Tanel Marran, Mattias Aksli, Robert Joonas
Our project aims to create a renderer using ray marching and then design interesting, repetitive scenes that the user can fly around in and explore. The scenes contain 3D fractals or other interesting structures that we've created using different distance estimators.
Link to repository: https://github.com/TanelMarran/marching-fractals
Currently we have the basics of our renderer working. The user can fly around and inspect the ray marched scene. Currently the only way to design a scene is to hard code the objects into the shader. We'd like to be able to extract the objects from the Unity scene into the shader, thus making it more flexible.
Here are some images of our work so far. We have a phong lighting system in place already, though the scene looked a lot more ✨dramatic✨ if we rendered it based off of depth.
We still have some very obvious issues that we haven't been able to fix yet - strange artifacts appear when we try and warp the space using the modulo operator.
The space also doesn't get warped completely. Instead it stops near the world origin and form certain angles, you can see a strange blue border around the space that is actually warped.
The completed project consists of 3 scenes that each showcase an interesting aspect of raymarching with appropriate sliders the user can play around with. While the project itself is called Marching Fractals, we only have one scene visualizing a fractal. We instead opted to add more scenes of other, not strictly fractal related effects that can be created using raymarching. Over the course of this project, it was very fun to discover all these different applications of raymarching. Overall, we are satisfied with our results.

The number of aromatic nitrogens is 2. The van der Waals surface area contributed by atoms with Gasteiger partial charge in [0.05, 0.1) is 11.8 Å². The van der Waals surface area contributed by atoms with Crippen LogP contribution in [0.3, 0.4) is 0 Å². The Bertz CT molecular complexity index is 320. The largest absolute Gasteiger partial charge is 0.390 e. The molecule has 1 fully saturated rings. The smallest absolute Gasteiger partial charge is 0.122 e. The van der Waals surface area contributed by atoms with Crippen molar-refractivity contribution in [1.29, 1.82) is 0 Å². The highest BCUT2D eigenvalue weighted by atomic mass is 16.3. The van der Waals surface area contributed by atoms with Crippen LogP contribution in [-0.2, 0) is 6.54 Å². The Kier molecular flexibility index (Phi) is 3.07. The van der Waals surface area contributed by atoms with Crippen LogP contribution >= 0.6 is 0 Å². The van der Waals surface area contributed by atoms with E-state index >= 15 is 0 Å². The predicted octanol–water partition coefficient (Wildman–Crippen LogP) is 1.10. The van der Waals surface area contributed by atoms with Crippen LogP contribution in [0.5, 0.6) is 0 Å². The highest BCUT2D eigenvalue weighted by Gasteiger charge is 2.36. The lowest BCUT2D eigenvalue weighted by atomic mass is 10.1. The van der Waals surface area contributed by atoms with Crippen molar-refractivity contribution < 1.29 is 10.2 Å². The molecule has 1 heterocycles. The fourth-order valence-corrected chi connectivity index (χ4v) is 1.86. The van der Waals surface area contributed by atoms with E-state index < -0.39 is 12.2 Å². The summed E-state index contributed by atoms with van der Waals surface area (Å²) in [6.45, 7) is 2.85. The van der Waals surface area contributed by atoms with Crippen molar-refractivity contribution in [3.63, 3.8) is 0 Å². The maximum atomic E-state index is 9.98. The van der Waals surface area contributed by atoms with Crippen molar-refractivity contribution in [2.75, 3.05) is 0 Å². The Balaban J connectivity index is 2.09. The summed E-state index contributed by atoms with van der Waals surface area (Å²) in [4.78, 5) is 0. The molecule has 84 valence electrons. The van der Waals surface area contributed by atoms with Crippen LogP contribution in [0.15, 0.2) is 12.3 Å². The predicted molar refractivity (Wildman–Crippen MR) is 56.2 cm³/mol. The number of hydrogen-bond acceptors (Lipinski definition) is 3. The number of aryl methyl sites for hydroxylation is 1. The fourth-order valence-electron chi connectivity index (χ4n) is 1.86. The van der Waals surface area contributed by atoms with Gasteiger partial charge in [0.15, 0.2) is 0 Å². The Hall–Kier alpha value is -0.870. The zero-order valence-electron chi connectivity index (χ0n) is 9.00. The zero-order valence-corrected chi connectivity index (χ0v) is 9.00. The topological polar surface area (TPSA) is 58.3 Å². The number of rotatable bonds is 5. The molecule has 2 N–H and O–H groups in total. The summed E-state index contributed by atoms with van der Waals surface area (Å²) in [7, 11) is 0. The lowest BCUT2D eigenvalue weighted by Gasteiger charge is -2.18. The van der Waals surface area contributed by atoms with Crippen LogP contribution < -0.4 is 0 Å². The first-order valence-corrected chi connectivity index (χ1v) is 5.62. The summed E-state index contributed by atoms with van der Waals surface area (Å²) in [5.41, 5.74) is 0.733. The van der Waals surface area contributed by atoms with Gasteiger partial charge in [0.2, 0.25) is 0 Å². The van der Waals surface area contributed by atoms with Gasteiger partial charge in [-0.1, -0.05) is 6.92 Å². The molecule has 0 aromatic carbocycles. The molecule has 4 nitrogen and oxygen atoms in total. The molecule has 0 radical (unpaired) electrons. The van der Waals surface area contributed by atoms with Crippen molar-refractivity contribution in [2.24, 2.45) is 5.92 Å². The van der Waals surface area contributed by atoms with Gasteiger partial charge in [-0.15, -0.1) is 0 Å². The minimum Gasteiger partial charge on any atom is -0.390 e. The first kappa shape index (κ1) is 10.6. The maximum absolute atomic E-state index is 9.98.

The first scene visualizes the Mandelbulb – a 3-dimensional fractal loosely derived from the 2-dimensional Mandelbrot set. The Mandelbulb uses polar coordinates to create an infinitely repeating pattern. The most interesting thing about this scene is that while the fractal looks complicated, its visualized by about 20 lines of code, which is not much at all. We also added in a slider for the “surface distance” parameter, which defines the distance at which the ray marcher stops marching, since it has hit a surface. The effects of changing this parameter are very apparent when viewing the Mandelbulb – the smaller the value, the more detail the fractal has, since the ray marcher can mover deeper into the crevasses of the object.
The second scene uses the modulo operator to create an infinitely repeating world. If the modulo operator is applied to the current coordinates when checking for the distance to the scene, it effectively warps the space. This scene only has one sphere in it, but since we only check for the distance to the scene in the region of space that this sphere occupies, regardless of where the ray has travelled, the ray marcher renders the sphere infinitely. However, there are some limitations to this approach of warping space. An object can not lie along the boundary of the warped space and the warped space cannot be too small, otherwise the ray marcher may move into the object, creating bizarre artifacts.
The third scene demonstrates smooth subtraction, ambient occlusion and shadows. There are three objects in this scene – 2 spheres and the cube – however one of the spheres is being subtracted from the cube and blended smoothly together, making it seem as if the cube was made of gel and hollow from the inside. This scene also demonstrates that traditional shading and rendering techniques can be used with ray marching. We have both ambient occlusion and soft shadows working in this scene.